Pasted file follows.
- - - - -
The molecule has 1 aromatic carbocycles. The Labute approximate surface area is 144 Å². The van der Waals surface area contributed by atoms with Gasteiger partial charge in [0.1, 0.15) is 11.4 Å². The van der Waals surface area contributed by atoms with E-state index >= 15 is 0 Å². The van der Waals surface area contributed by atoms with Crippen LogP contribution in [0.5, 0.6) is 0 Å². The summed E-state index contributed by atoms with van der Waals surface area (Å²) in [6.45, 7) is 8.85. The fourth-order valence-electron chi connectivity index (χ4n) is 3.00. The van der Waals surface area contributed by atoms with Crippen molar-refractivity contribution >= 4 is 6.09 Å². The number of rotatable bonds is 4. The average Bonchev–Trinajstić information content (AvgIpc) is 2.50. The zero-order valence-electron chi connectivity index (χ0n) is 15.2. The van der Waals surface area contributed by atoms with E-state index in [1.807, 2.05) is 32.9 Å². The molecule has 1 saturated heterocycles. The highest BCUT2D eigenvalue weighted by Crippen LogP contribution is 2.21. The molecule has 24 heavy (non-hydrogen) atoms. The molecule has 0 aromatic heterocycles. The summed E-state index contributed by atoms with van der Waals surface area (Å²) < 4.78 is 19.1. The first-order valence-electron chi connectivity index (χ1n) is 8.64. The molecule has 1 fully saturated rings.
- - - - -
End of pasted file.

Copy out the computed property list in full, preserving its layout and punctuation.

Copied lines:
The molecule has 1 aromatic carbocycles. The Labute approximate surface area is 144 Å². The van der Waals surface area contributed by atoms with Gasteiger partial charge in [0.1, 0.15) is 11.4 Å². The van der Waals surface area contributed by atoms with E-state index >= 15 is 0 Å². The van der Waals surface area contributed by atoms with Crippen LogP contribution in [0.5, 0.6) is 0 Å². The summed E-state index contributed by atoms with van der Waals surface area (Å²) in [6.45, 7) is 8.85. The fourth-order valence-electron chi connectivity index (χ4n) is 3.00. The van der Waals surface area contributed by atoms with Crippen molar-refractivity contribution >= 4 is 6.09 Å². The number of rotatable bonds is 4. The average Bonchev–Trinajstić information content (AvgIpc) is 2.50. The zero-order valence-electron chi connectivity index (χ0n) is 15.2. The van der Waals surface area contributed by atoms with E-state index in [1.807, 2.05) is 32.9 Å². The molecule has 1 saturated heterocycles. The highest BCUT2D eigenvalue weighted by Crippen LogP contribution is 2.21. The molecule has 24 heavy (non-hydrogen) atoms. The molecule has 0 aromatic heterocycles. The summed E-state index contributed by atoms with van der Waals surface area (Å²) < 4.78 is 19.1. The first-order valence-electron chi connectivity index (χ1n) is 8.64. The molecule has 1 fully saturated rings.